Benefits and executive compensation partner Fred Reish spoke to Pensions & Investments about the Department of Labor’s (DOL) fiduciary investment advice, including its work on a new rule proposal and legal challenges on an investment-advice exemption and subsequent guidance.
Reish noted that the facts surrounding the debate have changed since the Fifth Circuit’s ruling in 2018. He pointed to 2019 guidance from the Securities and Exchange Commission (SEC) that applies a best-interest standard to broker-dealers and investment advisers for a single recommendation.
Regarding an SEC staff bulletin from March 2022, Reish said it aligns with the DOL’s new interpretation on rollovers. “The SEC saying that a single recommendation of a rollover, for example, by an investment adviser invokes a fiduciary standard, (and) by a broker-dealer invokes a best-interest standard, which is based on fiduciary-like principles, didn’t exist when the Fifth Circuit made its decision,” Reish explained. “The Fifth Circuit decision said, ‘Gee, not a whole lot has changed in the financial services industry since the 1970s,’ and this has changed things.”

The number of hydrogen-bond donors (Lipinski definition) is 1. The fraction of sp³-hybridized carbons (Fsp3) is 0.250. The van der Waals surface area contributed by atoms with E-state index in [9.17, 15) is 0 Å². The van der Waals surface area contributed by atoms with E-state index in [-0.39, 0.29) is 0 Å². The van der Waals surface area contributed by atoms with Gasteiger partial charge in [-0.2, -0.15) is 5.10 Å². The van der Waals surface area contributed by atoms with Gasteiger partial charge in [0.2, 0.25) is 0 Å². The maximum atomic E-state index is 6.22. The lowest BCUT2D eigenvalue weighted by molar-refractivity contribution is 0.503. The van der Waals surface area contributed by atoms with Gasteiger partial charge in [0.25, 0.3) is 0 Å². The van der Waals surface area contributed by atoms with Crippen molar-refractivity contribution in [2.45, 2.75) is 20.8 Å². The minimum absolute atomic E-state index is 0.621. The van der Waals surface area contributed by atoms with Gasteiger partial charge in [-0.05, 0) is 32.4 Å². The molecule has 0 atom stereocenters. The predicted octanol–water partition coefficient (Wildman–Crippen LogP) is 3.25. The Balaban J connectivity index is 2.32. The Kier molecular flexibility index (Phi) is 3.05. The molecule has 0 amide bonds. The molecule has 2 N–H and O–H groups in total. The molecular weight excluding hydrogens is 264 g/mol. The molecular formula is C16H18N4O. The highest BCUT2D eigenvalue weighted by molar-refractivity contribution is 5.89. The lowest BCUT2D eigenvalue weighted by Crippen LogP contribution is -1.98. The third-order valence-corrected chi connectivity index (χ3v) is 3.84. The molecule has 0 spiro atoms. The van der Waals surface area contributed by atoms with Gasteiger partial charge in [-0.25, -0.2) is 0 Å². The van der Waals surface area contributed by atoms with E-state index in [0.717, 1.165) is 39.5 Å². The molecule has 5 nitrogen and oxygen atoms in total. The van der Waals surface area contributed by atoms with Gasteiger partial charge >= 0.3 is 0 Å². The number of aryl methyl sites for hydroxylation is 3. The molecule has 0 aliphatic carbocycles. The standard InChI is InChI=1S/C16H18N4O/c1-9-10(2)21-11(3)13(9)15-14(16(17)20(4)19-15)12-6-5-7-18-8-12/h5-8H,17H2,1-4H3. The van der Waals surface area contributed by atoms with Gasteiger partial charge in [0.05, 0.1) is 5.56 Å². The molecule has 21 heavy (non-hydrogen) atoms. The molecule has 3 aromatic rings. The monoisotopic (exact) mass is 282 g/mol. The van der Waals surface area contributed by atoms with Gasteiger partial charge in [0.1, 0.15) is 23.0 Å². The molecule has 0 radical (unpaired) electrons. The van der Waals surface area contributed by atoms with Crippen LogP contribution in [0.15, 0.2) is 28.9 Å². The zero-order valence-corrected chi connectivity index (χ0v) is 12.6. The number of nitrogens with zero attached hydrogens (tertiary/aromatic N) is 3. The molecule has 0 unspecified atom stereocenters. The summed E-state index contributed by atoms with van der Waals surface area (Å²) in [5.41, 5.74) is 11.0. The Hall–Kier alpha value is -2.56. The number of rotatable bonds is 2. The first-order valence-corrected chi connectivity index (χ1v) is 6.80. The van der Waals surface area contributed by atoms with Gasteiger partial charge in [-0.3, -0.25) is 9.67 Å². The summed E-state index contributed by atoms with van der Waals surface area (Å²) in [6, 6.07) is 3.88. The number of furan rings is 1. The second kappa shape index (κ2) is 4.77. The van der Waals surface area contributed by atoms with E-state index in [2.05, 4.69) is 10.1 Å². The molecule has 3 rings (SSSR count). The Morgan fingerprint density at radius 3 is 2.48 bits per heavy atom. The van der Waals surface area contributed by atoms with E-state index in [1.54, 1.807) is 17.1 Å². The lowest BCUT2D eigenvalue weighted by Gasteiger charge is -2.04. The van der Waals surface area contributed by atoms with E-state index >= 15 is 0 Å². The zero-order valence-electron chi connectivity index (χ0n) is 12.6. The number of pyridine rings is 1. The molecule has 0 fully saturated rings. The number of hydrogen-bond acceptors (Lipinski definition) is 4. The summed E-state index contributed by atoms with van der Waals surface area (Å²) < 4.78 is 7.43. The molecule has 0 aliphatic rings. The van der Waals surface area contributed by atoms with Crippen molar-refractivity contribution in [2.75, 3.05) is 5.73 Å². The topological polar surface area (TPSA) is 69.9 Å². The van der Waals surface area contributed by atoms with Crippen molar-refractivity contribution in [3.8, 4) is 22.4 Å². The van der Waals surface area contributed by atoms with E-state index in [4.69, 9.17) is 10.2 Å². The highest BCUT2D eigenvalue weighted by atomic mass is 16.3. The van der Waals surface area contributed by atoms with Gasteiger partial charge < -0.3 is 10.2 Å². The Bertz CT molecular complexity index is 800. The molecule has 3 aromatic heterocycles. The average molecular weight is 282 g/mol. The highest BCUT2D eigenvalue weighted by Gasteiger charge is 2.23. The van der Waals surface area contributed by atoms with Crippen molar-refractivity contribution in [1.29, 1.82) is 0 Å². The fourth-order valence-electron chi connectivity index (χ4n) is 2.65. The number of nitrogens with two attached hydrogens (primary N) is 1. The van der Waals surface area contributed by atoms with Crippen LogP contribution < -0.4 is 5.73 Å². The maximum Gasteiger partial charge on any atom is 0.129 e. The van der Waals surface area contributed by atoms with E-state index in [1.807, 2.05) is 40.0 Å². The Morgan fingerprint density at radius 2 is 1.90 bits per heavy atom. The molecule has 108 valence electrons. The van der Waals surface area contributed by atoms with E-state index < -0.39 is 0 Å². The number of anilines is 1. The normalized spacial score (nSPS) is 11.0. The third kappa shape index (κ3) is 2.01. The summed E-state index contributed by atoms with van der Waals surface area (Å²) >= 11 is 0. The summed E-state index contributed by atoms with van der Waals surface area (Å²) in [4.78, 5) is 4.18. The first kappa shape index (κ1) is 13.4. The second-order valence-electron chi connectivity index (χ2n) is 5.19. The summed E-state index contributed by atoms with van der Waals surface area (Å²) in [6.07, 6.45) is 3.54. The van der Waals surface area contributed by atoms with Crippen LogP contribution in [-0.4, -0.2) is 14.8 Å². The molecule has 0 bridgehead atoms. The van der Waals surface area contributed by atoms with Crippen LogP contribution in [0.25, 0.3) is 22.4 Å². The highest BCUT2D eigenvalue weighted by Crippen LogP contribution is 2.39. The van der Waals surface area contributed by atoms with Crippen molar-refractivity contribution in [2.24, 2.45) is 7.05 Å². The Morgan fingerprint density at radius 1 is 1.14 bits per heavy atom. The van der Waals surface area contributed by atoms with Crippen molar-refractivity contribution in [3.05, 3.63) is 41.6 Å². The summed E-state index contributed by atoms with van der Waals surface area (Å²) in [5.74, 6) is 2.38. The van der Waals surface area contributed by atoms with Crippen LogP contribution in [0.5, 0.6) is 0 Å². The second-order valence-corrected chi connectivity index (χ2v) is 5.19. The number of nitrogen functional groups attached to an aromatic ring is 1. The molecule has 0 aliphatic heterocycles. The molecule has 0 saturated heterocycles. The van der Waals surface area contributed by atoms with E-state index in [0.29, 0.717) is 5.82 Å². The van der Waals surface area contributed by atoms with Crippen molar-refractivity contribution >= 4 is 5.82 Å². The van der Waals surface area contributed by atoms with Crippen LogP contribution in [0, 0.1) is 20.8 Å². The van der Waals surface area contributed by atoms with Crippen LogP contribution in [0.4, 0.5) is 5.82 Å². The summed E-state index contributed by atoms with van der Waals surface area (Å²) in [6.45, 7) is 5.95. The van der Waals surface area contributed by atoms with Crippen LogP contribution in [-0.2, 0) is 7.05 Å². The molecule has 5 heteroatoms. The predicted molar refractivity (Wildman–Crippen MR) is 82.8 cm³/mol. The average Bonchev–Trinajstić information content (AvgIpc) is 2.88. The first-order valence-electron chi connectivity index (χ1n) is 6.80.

Reish added, “It would be more difficult today to say that there haven’t been significant changes over the last 40-some-odd years, as the Fifth Circuit said in its (2018) decision,” due to the SEC guidance.
In conclusion, Reish stated that he thinks the DOL’s desire is to have a rule that parallels the SEC’s rules for investment advisers and broker-dealers, “which is that a single recommendation can be a fiduciary recommendation (and) does not require that advice be provided on a regular basis, but that any material recommendation could impact a plan or a participant would be fiduciary advice.”
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